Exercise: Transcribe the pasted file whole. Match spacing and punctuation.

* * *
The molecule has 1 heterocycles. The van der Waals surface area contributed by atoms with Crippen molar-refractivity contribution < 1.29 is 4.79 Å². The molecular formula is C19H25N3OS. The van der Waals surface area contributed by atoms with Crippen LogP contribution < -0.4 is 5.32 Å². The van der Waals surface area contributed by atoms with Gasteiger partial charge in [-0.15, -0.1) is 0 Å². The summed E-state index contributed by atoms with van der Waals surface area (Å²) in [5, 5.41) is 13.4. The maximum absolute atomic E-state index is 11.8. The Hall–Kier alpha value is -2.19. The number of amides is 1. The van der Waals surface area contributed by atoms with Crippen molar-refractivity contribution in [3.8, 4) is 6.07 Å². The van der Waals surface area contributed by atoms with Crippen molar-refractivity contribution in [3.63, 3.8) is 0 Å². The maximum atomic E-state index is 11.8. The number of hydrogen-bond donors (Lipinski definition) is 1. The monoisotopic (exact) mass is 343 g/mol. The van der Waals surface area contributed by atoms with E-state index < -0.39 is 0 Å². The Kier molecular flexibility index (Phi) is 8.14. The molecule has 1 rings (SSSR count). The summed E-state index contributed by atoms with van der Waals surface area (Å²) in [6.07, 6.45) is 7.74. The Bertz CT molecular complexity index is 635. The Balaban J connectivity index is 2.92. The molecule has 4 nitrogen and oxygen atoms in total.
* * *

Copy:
The molecule has 1 heterocycles. The van der Waals surface area contributed by atoms with Crippen molar-refractivity contribution < 1.29 is 4.79 Å². The molecular formula is C19H25N3OS. The van der Waals surface area contributed by atoms with Crippen LogP contribution < -0.4 is 5.32 Å². The van der Waals surface area contributed by atoms with Gasteiger partial charge in [-0.15, -0.1) is 0 Å². The summed E-state index contributed by atoms with van der Waals surface area (Å²) in [5, 5.41) is 13.4. The maximum absolute atomic E-state index is 11.8. The Hall–Kier alpha value is -2.19. The number of amides is 1. The van der Waals surface area contributed by atoms with Crippen molar-refractivity contribution in [3.8, 4) is 6.07 Å². The van der Waals surface area contributed by atoms with Crippen molar-refractivity contribution in [3.63, 3.8) is 0 Å². The maximum atomic E-state index is 11.8. The number of hydrogen-bond donors (Lipinski definition) is 1. The monoisotopic (exact) mass is 343 g/mol. The van der Waals surface area contributed by atoms with E-state index < -0.39 is 0 Å². The Kier molecular flexibility index (Phi) is 8.14. The molecule has 1 rings (SSSR count). The summed E-state index contributed by atoms with van der Waals surface area (Å²) in [6.07, 6.45) is 7.74. The Bertz CT molecular complexity index is 635. The Balaban J connectivity index is 2.92. The molecule has 4 nitrogen and oxygen atoms in total.